Tuesday, 17 January 2017

Water crisis in Northland, New Zealand

Northland water crisis: Residents queue for laundromat and stockpile bottled water

Long-lines are forming at Mangawhai's only laundromat and tensions are running high as the town's water crisis continues. Photo / Supplied

17 January, 2016

Long-lines are forming at Mangawhai's only laundromat and bottles of water are flying out the door of its two general stores as desperate residents try to secure supplies.

Tensions are starting to run high in Northland as people continue to face long waits for deliveries of tank water and the cartage firms remain under the pump as the dry weather continues.

Molesworth Four Square owner Kirk Mander said demand for 15-litre containers of water had increased in the past two weeks. He had ordered extra shipments to meet strong demand.

Sales for every other item remained flat, but water had "shot up".

The shortage was all customers were talking about, he said.

"I think people are getting frustrated with no communication about when they are getting water," Mander said.

Mander said his own family had been out of water for about a week and almost no one in the town was unaffected by it.

Mangawhai Village Four Square store manager Prince, who only wanted to be referred to as Prince, had ordered in an extra pallet for 10-litre bottled water and had reduced the price from $8.99 to $6.99 to make it more affordable for people.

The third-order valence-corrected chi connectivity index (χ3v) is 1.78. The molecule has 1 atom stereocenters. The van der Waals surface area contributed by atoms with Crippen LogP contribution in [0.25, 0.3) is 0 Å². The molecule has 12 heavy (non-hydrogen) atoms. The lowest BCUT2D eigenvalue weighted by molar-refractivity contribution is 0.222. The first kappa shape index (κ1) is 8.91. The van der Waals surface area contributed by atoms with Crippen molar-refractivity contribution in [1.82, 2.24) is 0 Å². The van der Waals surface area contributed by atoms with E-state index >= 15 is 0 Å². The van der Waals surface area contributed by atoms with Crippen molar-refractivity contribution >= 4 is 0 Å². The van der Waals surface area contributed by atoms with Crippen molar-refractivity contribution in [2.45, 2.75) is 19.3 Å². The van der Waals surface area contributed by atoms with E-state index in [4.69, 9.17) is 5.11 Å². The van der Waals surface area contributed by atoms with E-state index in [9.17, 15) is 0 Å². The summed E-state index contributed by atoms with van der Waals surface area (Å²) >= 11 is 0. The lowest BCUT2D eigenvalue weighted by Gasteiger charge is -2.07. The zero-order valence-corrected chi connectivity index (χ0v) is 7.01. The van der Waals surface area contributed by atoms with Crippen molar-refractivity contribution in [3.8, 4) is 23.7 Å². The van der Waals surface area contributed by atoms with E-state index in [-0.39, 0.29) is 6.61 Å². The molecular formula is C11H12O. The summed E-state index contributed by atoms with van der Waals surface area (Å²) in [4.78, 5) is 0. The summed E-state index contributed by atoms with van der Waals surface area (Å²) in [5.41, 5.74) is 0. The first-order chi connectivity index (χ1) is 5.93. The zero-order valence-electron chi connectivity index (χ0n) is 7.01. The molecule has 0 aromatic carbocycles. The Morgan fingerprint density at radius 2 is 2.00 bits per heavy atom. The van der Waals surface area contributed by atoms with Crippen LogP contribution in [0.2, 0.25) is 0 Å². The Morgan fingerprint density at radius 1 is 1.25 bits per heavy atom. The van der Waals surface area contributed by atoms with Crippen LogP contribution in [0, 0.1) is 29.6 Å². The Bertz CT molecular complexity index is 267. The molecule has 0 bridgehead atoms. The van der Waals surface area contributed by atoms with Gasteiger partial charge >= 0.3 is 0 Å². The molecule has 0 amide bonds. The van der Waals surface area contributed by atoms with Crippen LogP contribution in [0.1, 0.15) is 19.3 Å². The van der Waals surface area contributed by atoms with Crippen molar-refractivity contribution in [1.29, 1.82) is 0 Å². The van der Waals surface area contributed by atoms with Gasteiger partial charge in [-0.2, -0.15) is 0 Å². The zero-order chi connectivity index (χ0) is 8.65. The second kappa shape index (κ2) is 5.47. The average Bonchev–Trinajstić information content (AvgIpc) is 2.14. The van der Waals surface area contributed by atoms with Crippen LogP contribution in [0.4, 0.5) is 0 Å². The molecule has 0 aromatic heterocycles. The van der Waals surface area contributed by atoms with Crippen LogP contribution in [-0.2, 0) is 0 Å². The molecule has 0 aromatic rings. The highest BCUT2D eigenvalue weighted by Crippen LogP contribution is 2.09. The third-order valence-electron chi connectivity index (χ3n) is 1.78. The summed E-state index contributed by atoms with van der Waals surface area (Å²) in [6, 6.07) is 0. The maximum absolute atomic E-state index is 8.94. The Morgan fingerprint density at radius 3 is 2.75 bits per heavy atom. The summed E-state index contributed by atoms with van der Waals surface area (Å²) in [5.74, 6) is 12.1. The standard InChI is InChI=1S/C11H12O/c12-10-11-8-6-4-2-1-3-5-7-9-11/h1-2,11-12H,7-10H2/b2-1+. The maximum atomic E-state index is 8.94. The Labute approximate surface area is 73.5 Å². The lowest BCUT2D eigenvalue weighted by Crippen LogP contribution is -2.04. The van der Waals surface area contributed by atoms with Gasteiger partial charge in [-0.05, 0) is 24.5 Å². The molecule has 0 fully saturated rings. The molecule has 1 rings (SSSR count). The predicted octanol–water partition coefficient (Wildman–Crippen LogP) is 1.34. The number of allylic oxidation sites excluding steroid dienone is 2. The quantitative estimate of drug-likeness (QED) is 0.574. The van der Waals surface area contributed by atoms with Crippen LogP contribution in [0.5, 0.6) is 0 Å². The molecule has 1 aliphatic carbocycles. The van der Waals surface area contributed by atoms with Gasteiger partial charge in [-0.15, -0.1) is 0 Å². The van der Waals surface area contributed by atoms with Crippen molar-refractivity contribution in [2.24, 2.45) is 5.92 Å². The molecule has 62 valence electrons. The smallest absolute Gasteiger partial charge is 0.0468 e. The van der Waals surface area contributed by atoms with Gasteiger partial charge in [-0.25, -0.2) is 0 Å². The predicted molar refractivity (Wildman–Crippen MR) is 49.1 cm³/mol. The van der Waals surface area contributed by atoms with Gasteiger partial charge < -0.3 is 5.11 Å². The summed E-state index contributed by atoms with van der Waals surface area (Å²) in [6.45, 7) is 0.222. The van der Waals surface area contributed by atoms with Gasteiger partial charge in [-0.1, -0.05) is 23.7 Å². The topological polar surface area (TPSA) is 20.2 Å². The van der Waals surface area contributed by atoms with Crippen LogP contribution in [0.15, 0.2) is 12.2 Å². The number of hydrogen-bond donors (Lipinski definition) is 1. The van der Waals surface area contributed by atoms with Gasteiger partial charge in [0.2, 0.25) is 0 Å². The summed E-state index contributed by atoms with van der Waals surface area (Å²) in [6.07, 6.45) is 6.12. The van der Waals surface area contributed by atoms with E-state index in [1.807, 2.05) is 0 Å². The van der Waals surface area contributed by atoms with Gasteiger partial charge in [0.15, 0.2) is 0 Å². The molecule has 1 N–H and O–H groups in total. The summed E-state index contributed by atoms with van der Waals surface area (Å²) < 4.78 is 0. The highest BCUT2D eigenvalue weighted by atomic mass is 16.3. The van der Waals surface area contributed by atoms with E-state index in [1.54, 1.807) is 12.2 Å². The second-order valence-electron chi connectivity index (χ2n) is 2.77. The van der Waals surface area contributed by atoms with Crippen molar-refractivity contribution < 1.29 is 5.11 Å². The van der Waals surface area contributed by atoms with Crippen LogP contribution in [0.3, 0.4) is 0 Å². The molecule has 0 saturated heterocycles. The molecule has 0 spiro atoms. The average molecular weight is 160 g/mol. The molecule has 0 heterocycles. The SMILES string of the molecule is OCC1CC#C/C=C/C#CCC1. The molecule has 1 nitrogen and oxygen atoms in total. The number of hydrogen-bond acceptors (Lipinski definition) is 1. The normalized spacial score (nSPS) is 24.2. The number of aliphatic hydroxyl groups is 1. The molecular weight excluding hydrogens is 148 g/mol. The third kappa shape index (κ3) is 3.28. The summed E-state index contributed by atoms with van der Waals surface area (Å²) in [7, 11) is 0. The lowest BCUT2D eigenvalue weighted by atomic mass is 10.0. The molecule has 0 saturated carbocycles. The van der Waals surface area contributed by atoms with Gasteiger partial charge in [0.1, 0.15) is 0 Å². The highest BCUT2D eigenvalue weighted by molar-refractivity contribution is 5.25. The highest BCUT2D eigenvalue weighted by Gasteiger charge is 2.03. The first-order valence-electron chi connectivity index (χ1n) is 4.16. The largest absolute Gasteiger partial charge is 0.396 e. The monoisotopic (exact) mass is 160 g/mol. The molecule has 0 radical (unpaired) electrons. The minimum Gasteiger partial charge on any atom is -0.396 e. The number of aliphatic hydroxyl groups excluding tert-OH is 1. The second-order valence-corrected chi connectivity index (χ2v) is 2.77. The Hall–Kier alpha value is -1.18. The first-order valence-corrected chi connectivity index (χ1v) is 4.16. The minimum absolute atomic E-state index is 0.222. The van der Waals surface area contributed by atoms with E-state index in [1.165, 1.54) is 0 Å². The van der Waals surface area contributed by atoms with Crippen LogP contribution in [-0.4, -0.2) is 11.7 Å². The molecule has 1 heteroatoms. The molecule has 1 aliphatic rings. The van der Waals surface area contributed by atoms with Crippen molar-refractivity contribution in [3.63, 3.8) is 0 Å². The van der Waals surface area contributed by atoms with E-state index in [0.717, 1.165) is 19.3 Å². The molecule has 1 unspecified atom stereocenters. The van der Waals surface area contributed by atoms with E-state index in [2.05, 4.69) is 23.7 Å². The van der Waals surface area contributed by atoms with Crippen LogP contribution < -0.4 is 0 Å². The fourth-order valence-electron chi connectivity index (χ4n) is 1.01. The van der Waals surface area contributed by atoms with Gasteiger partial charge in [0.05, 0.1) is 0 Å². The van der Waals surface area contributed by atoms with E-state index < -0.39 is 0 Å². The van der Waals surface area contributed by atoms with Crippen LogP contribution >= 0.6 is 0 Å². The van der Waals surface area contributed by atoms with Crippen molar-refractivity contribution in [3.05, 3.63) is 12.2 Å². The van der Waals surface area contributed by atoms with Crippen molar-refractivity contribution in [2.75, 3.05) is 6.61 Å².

"It's the summer. Water is just flying out the door.

"Heaps of people just want water, not really food."

The Four Square also manages the laundromat and increased opening hours and seen almost five times as many people topping up smart cards for the washing machines than usual.

Laundromat Mangawhai owner John Fredrickson said there were constant queues of up to three people for each of the store's five washing machines and the lines started from when the doors opened at 8am. The wait was between 30 minutes to 2 hours for a machine.

The laundromat drew from its own bore, but he was still stumped why with Mangawhai's growing population Kaipara District Council did not have one available in the town for tankers.

Fredrickson owns a holiday home in the town and had been advised by the property manager that they would have to cancel a booking because the tank was low and the average wait for water was up to two weeks.

He said cancelling bookings had left him about $4000 out of pocket.

Bach Stay Mangawhai owner Matt Adams, who manages 70 properties in Mangawhai, said they had only had to cancel one booking so far but were monitoring tank levels and educating guests about water conservation.

He said in past years the local suppliers would be able to deliver water within 24 hours, but even before Christmas there had been a four-to-five-day wait.

"It's only just the beginning of the problem. We've got about 45 to 50 houses booked and rented at the moment and we can't guarantee there will be enough water in those tanks for the next two weeks. That will be entirely dependent on the people staying there at present and whether or not they are being careful or not."

Adams thought the problem was exasperated by a lot of panic buying, with people putting their names on the waiting list just in case.

Kaipara District Council said its Mangutoroto water scheme was near capacity, so was unable to offer a solution to Mangawhai carriers at this stage.

Kaipara District Council corporate services manager Peter Marshall said the only other options to supplement the private bores were the filling stations at Wellsford and Ruakaka, which was a 90 minute turn-around for drivers.

"We're looking at what other options we can provide but we haven't got any specific ideas right now."

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